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Interview, Navina Khatib -

Psychedelic Colours Over The Horizon


Navina! Do you have a psychedelic vision of life?

My vision of life is free, colorful, peaceful and open-minded. I wouldn’t say that it is psychedelic as for me this term is associated with a certain time, style, music and also chemical supplements. My vision of life is never to oppress creativity, to be honest about your own creativity, cherish your creativity, never give up on your creativity, no matter what they say. My vision of life is a genuine and constant discussion with creativity in order to maintain and preserve it until the end.

A person with awareness or someone in meditation is bound to have a psychedelic vision, yet some supplement with chemicals for glimpses. Where does your vision come from, was it influenced by an event or a spiritual longing?

I think the root of my imagination and creativity lies in my childhood, growing up in the laidback German countryside in the 80s. We had no TV or other distractions back then, so the only media we were exposed to were vinyl records and tapes, and, of course, books. As a child, I loved listening to fairytales. I think one of my favorites was “Tino und die Nachtigall” (Tino and the Nightingale) by Will Quadflieg, a fairytale about a boy who catches birds - until one day he catches a nightingale that takes him on a trip around the world and changes his life forever. “Die Unendliche Geschichte” (The NeverEnding Story) by Michael Ende had a deep impact on my life, too. I recently remembered that it was the first movie that I ever saw, on a friend’s video recorder.  

All of my favorite fairytale recordings had a beautiful soundtrack, so the discovery of music has influenced my imagination ever since. When I create I love to listen to music, especially ambient music. The mood totally reflects my vision of life and my imagination. I still love music that expands space and time, full of lush pads and reverb. So maybe my vision of life comes from audiovisual patterns.

A large amount of your work consists of landscapes, dreamscapes, psychedelic colors all over the horizon. Showcasing poetry, hidden treasures in these moments. Now again, is that because of a spiritual longing or something else entirely?

Longing is definitely a central topic in my photos. I started photography at age 11 and along with music and film, it was my first love. It gave me the opportunity to totally lose myself – time appears to stand still when taking a photograph – to imagine foreign places and dream of traveling. I always wanted to see the world. In German, there is a word called “Fernweh” that literally means the longing for distance. In addition to photography, I also do films. Fittingly, my first attempt in filmmaking was a short with the title “Longing”.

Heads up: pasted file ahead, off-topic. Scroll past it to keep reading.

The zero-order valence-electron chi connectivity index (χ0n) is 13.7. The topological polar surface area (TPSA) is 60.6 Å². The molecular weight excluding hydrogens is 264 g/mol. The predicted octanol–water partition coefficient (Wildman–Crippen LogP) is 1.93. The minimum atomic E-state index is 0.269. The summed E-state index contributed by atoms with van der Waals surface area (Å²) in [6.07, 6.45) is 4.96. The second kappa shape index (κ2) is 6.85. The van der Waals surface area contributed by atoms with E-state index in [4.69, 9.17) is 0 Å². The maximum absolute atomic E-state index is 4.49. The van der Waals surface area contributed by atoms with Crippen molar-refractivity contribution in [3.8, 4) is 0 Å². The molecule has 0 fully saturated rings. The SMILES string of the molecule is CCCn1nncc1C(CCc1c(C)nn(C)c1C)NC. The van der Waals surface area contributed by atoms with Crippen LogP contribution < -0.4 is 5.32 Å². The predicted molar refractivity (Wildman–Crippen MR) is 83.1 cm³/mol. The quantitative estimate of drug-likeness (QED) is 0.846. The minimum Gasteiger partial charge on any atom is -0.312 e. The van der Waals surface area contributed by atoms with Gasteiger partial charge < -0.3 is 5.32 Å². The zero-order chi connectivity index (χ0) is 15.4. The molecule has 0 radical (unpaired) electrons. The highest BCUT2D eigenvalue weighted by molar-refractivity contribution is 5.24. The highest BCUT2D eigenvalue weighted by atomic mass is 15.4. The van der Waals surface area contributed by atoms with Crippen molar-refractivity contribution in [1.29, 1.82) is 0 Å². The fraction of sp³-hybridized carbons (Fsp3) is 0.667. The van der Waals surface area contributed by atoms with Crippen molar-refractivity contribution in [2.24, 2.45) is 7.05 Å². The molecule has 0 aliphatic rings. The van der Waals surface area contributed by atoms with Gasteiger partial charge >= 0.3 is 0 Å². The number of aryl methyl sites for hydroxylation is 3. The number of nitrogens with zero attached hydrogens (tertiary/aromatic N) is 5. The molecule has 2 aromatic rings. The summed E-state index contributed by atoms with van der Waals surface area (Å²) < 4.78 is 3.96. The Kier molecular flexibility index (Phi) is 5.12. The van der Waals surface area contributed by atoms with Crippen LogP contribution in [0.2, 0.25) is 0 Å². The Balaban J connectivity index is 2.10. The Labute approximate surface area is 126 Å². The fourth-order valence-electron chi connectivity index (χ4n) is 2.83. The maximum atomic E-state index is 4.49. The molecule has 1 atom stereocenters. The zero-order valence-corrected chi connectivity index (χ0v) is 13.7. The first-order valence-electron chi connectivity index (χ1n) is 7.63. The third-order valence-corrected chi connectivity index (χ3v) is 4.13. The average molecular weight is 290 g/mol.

I love distant and foreign places, but for my art, I feel a simple landscape is not enough. I view things differently, I see more in them. I see more colors and more horizons. I would say that with the abstraction of every landscape, I am referring to the conflict between the perception of our inner and outer world. My aim is the dissolution of concrete reality in order to solve this conflict and even more – to dissolve it.

Are these scapes invented through imagination? What are your feelings towards imagination and its importance in shaping human consciousness?

Imagination is everything to me. It’s free. It’s raw, It’s real and honest. You will find exactly the distance you long for with your imagination. Imagination is life and the engine for creativity. Imagination is protecting ourselves from the pressure and harshness of the reality of life. It’s like a shell that unfolds its beauty inside.

Have you had a more elaborate experience of your consciousness, something that moved you into the unknown? Could you please share that with us?

It’s mostly places that moved me and expanded my consciousness. When I was 20 I lived in California (San Francisco and Santa Barbara) for one year. I traveled a lot along the West Coast during that time – the nature just blew me away. The color and the wilderness of the Pacific Ocean has influenced me ever since. Later, I lived in Mexico City for a year, quite a chaotic place where you could easily lose yourself in all the buzz. When I was younger I really liked the idea of losing myself. I guess on the one hand to experience my limits, and on the other hand to pull me out again.